Medical professionals are praising rugby's efforts to minimise the risk of players suffering regular head trauma.
Neurological Foundation medical adviser Jon Simcock said damage from regular concussion was common in American football, where players hid their symptoms from authorities to protect their earning potential.
However, rugby in New Zealand was "pretty careful" about compulsory stand-down periods after concussion.
"My impression is that the rugby union is well aware of problems with concussion and have mechanisms in place to take care of it," he said.
Repeated concussions can result in chronic encephalopathy, which has effects similar to those of Alzheimer's disease.
"They get, later in life, progressive impairment of memory and thinking ability."
Each concussion was different, with some people being OK after a few days. However, those still feeling the effects after a week, "they should not be playing at all".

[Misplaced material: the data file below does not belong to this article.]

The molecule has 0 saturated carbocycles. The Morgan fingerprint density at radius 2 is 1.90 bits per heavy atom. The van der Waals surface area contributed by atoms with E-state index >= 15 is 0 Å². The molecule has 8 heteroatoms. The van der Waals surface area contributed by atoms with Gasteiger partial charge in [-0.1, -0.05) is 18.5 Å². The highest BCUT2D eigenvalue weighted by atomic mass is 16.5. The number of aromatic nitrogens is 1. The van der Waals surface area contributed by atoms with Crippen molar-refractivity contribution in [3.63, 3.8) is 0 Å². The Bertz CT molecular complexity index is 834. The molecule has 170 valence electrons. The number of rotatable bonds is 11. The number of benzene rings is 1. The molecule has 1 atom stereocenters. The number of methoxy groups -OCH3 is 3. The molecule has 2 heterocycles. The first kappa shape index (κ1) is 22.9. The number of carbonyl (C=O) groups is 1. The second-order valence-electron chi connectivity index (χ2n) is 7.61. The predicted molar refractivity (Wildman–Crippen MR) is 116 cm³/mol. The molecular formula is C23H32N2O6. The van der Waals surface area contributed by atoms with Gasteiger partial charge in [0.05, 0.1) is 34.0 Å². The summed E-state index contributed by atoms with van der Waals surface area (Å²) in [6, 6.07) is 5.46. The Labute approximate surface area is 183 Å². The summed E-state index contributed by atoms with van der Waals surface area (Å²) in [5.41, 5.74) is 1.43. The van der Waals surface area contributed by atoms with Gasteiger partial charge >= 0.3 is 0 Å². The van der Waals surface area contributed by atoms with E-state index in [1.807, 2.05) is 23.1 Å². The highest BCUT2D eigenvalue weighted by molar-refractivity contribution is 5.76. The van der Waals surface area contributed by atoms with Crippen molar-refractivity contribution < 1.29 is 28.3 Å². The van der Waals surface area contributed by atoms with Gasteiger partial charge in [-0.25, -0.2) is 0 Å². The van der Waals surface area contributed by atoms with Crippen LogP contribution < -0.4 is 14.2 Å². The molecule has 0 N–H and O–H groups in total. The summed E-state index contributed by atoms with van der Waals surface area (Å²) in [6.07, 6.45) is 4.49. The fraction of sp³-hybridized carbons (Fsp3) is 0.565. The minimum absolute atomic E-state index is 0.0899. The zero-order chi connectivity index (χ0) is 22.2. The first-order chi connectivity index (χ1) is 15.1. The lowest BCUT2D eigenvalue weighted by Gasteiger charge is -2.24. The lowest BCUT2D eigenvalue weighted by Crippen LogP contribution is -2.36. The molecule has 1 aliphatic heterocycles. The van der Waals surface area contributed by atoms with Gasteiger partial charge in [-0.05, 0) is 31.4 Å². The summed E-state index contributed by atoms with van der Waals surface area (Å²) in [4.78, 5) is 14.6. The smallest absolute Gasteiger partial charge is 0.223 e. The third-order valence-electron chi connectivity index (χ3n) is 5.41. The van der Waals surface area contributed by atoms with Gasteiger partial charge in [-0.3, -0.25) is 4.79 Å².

Often too, knocks among young school-aged players turned out to be traumatic migraine misdiagnosed as concussion.
"There is lots of misleading information about it. The brain reacts differently to a knock on the head at different ages."
There were so many variables to head injury, "you can't easily write a protocol for everyone".
Clinical neuropsychologist Vincent Waide, who does concussion screening in his role at Wellington Hospital, said most sufferers had no problems.
However, there were some who suffered from cumulative and multiple head injuries, often presented towards the end of rugby seasons.
The more frequent the head injury, the more damaging and sensitive to them they became.
"Every knock you have, you're doing some damage."
New Zealand rugby standards were internationally recognised as using a good measure, meeting the middle ground between protecting the player and keeping the sport going.
"There is increasing recognition here that you've got to manage it."
- © Fairfax NZ News
Which two NZ teams look the most likely to make the Super Rugby playoffs?